The chronological charts from the eighteenth and nineteenth centuries are generally recognised as precursors of the graph and the timeline. While the modern timeline is of ‘breadthless length’ and thus fulfils Euclid’s definition, breadth is crucial to the lines on chronological charts. These charts used the axes of time and spatio-political power to provide a visual overview of world history in the form of a delta, The Stream of Time. While the History of the Timeline by David Rosenberg and Anthony Grafton has tracked overall developments in Latin Christendom from Eusebius until our day, the flourishing of chronological charts in the nineteenth century has yet to be mapped and explored. My article addresses this gap through a case-study of three chronological charts that were produced in Denmark between 1817 and 1841. The lines in the three charts are analysed along with the concepts of time and space expressed in the text companions. The analysis uncovers significant variation and shows why it makes sense to speak of ‘time columns’ instead of timelines. A final section on the production of chronological charts and their adaptation in teaching shows how charts had a major impact on notions of time and history. The conclusion relates the findings to Ingold’s overarching theses on lines and adds some necessary historical nuance. The outlook also connects the Danish chronological charts to the two alternative teaching aids, historical atlases and chronological tables.
Fatty acids are essential components of almost all biological membranes. Additionally, they are important in energy storage, as second messengers during signal transduction, and in post-translational protein modification. De novo synthesis of fatty acids is essential for almost all organisms, and entails the iterative elongation of the growing fatty acid chain through a set of reactions conserved in all kingdoms. During our work on the biosynthesis of secondary metabolites, a 450-kDa protein was detected by SDS-PAGE of enriched fractions from mycelial lysates from the basidiomycete Omphalotus olearius. Protein sequencing of this protein band revealed the presence of peptides with homology to both α and β subunits of the ascomycete fatty acid synthase (FAS) family. The FAS encoding gene of O. olearius was sequenced. The positions of its predicted 21 introns were verified. The gene encodes a 3931 amino acids single protein, with an equivalent of the ascomycetous β subunit at the N-terminus and the α subunit at the C-terminus. This is the first report on an FAS protein from a homobasidiomycete and also the first fungal FAS which is comprised of a single polypeptide.
Abstract Molecular detection of herpes simplex virus (HSV) DNA is recognized as reference standard assay for the sensitive and specific diagnosis of central nervous system and genital infections caused by HSV. In this study, a qualitative molecular assay based on automated DNA extraction on the MagNA Pure LC (Roche Applied Science, Mannheim, Germany) and a commercially available kit, the LightCycler – HSV 1/2 Detection Kit (Roche), were evaluated. This kit includes a homologous internal control. The accuracy and the detection limit of the new molecular assay were determined with samples from European Union Concerted Action HSV Proficiency Panels. A total of 153 clinical specimens including cerebrospinal fluids, genital swabs, and oral swabs were investigated and the results were compared to those obtained from a home-brew molecular assay based on manual DNA extraction and real-time polymerase chain reaction (PCR). When the accuracy of the new molecular assay was tested, all positive samples except for the one containing 3.0 × 102–9.0 × 102 HSV type 1 (HSV-1) genome equivalents (GE) per ml could be detected. All negative samples tested negative. When the detection limit was determined, 6.0 × 102–1.8 × 103 HSV-1 GE per ml, i.e. 12 to 36 GE per LightCycler (LC) capillary and 2.0 × 102–6.0 × 102 HSV type 2 (HSV-2) GE per ml, i.e. 4 to 12 GE per LC capillary could consistently be detected. Results obtained from clinical specimens corresponded to 100% to those obtained by the molecular assay based on manual DNA extraction and real-time PCR. In seven clinical samples, an unexpected melting peak was detected. In conclusion, the new molecular assay allows rapid detection of HSV-1 and HSV-2 DNA in the routine diagnostic laboratory. The inclusion of a homologous internal control ensures accurate interpretation of negative results.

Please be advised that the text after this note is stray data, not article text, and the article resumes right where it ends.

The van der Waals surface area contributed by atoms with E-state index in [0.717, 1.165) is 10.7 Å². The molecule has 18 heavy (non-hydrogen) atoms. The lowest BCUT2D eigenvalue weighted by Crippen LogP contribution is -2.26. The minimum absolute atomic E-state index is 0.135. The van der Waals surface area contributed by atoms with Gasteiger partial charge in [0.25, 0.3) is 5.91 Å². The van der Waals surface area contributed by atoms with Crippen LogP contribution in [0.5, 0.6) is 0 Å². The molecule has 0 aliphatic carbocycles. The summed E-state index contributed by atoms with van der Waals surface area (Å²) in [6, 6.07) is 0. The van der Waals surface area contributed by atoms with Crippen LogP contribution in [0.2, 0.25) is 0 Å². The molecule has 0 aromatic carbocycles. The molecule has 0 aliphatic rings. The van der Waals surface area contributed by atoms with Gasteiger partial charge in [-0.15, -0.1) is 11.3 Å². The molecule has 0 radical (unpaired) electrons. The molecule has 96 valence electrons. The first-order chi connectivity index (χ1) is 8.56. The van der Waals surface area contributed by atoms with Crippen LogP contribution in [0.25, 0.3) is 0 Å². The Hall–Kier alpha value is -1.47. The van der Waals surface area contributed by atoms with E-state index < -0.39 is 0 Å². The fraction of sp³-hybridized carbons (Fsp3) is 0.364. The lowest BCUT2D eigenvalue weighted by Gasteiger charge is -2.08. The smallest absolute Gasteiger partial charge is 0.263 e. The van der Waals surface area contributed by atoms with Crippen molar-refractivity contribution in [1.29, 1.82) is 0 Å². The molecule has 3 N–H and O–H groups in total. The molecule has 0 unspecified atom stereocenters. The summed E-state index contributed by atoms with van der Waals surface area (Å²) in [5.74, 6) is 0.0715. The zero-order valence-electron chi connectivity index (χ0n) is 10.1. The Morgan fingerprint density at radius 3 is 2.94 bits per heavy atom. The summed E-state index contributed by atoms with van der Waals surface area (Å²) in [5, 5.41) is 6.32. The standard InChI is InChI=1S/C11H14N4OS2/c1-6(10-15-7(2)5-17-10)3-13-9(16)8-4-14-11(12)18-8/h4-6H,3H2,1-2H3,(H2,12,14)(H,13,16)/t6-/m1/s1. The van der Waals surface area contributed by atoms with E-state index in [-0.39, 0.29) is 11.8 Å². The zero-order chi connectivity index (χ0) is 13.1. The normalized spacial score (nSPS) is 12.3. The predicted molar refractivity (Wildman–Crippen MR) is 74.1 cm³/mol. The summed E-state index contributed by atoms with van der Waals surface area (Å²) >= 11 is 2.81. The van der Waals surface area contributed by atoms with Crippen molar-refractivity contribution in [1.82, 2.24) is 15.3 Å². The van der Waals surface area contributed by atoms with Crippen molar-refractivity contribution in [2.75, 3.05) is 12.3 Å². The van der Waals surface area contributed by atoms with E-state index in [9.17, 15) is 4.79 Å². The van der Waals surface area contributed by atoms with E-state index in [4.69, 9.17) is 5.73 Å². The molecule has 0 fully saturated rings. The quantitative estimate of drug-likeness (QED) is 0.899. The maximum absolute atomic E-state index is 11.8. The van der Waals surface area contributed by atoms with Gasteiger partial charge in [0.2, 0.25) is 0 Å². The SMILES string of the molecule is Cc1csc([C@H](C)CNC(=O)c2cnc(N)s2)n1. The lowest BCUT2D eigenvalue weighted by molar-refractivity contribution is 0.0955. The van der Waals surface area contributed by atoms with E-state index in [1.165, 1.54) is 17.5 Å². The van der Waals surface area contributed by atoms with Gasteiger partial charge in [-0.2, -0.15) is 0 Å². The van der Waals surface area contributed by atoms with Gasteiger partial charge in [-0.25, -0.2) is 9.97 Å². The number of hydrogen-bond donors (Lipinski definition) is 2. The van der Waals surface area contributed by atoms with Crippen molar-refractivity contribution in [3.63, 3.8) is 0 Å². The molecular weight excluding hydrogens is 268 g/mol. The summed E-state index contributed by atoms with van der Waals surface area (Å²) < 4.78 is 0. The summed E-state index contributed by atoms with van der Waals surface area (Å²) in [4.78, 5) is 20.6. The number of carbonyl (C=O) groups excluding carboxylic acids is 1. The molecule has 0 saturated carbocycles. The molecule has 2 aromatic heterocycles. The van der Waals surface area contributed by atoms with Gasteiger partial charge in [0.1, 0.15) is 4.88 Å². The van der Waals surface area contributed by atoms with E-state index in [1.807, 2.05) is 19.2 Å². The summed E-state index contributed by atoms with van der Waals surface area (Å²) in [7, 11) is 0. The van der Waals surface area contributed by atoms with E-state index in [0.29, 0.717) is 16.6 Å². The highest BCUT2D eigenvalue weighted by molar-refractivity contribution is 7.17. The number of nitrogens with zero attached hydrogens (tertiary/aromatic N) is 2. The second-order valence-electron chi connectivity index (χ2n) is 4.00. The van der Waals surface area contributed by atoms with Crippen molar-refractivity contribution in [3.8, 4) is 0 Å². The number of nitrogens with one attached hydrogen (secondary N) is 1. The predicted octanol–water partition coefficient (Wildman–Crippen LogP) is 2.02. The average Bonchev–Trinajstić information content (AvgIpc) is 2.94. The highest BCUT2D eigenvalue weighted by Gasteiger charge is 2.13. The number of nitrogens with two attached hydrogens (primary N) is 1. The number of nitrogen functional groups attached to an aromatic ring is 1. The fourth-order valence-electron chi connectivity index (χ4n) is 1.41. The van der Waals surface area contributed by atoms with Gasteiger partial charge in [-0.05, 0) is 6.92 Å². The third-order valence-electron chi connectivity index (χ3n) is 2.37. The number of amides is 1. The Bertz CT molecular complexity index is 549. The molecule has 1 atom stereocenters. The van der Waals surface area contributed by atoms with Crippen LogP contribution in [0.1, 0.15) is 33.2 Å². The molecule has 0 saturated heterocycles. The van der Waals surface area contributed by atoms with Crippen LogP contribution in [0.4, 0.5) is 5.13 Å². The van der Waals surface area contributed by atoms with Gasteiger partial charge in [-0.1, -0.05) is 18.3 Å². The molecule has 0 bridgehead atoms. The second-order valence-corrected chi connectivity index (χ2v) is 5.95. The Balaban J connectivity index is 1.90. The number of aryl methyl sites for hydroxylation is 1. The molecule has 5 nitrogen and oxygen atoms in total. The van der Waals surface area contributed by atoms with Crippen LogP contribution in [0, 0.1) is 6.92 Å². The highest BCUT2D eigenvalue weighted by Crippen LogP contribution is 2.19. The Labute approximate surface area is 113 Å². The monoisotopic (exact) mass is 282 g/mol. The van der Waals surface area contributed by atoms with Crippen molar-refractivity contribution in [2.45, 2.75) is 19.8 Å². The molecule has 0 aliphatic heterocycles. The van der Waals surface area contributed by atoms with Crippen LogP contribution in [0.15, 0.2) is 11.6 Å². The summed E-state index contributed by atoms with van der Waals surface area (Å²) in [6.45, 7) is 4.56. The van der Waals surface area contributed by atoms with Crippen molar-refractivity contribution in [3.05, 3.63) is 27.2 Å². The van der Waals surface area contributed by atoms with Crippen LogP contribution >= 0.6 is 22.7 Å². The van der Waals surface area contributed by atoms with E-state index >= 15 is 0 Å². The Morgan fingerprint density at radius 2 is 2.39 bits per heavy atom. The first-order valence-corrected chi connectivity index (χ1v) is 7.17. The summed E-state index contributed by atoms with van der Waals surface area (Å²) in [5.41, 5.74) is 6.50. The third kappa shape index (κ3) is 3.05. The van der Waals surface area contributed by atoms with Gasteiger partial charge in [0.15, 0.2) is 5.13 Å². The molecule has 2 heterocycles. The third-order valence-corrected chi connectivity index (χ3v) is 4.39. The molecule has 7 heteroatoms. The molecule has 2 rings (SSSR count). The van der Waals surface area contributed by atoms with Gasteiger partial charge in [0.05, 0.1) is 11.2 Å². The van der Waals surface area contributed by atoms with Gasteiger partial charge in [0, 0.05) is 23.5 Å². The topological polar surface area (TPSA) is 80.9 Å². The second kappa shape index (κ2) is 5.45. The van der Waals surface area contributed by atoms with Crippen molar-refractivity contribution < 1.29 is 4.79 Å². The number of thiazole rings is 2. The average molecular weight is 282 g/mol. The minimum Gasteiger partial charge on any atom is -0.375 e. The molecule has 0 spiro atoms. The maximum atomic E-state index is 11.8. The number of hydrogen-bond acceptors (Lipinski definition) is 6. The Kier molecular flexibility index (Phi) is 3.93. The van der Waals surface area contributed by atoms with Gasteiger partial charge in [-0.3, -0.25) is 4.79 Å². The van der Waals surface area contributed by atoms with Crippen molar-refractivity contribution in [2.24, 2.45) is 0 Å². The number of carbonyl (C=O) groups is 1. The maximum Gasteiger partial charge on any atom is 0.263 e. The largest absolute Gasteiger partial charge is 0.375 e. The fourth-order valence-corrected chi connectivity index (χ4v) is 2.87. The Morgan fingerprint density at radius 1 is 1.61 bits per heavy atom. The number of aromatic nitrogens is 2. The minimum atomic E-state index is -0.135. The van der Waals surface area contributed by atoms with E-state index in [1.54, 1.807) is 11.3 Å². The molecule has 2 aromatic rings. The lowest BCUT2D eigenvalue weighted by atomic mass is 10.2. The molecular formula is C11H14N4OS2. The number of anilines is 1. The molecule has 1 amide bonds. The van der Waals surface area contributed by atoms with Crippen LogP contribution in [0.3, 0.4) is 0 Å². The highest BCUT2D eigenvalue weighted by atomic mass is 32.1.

Secretory peptides and proteins are frequently modified by pyroglutamic acid (pE, pGlu) at their N-terminus. This modification is catalyzed by the glutaminyl cyclases QC and isoQC. Here, we decipher the roles of the isoenzymes by characterization of IsoQC-/- mice. These mice show a significant reduction of glutaminyl cyclase activity in brain and peripheral tissue, suggesting ubiquitous expression of the isoQC enzyme. An assay of substrate conversion in vivo reveals impaired generation of the pGlu-modified C-C chemokine ligand 2 (CCL2, MCP-1) in isoQC-/- mice. The pGlu-formation was also impaired in primary neurons, which express significant levels of QC. Interestingly, however, the formation of the neuropeptide hormone thyrotropin-releasing hormone (TRH), assessed by immunohistochemistry and hormonal analysis of hypothalamic-pituitary-thyroid axis, was not affected in isoQC-/-, which contrasts to QC-/-. Thus, the results reveal differential functions of isoQC and QC in the formation of the pGlu-peptides CCL2 and TRH. Substrates requiring extensive prohormone processing in secretory granules, such as TRH, are primarily converted by QC. In contrast, protein substrates such as CCL2 appear to be primarily converted by isoQC. The results provide a new example, how subtle differences in subcellular localization of enzymes and substrate precursor maturation might influence pGlu-product formation.